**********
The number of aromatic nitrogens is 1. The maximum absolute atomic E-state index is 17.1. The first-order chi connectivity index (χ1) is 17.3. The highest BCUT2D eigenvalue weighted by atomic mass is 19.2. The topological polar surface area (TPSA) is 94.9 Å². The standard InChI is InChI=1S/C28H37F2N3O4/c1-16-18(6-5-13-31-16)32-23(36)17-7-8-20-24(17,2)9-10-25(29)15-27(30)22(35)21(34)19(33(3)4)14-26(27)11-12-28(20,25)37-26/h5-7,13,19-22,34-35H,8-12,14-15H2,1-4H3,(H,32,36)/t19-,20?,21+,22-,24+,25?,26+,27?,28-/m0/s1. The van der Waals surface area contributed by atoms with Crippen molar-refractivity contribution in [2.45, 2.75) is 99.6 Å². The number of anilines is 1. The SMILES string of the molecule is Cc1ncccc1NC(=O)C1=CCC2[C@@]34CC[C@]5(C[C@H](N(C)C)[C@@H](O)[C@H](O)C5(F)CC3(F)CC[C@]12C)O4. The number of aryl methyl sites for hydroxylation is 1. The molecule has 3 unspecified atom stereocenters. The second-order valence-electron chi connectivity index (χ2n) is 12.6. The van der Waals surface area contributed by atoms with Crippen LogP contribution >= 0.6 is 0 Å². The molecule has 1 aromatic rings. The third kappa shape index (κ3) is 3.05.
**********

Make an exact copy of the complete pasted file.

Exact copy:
The number of aromatic nitrogens is 1. The maximum absolute atomic E-state index is 17.1. The first-order chi connectivity index (χ1) is 17.3. The highest BCUT2D eigenvalue weighted by atomic mass is 19.2. The topological polar surface area (TPSA) is 94.9 Å². The standard InChI is InChI=1S/C28H37F2N3O4/c1-16-18(6-5-13-31-16)32-23(36)17-7-8-20-24(17,2)9-10-25(29)15-27(30)22(35)21(34)19(33(3)4)14-26(27)11-12-28(20,25)37-26/h5-7,13,19-22,34-35H,8-12,14-15H2,1-4H3,(H,32,36)/t19-,20?,21+,22-,24+,25?,26+,27?,28-/m0/s1. The van der Waals surface area contributed by atoms with Crippen molar-refractivity contribution in [2.45, 2.75) is 99.6 Å². The number of anilines is 1. The SMILES string of the molecule is Cc1ncccc1NC(=O)C1=CCC2[C@@]34CC[C@]5(C[C@H](N(C)C)[C@@H](O)[C@H](O)C5(F)CC3(F)CC[C@]12C)O4. The number of aryl methyl sites for hydroxylation is 1. The molecule has 3 unspecified atom stereocenters. The second-order valence-electron chi connectivity index (χ2n) is 12.6. The van der Waals surface area contributed by atoms with Crippen LogP contribution >= 0.6 is 0 Å². The molecule has 1 aromatic rings. The third kappa shape index (κ3) is 3.05.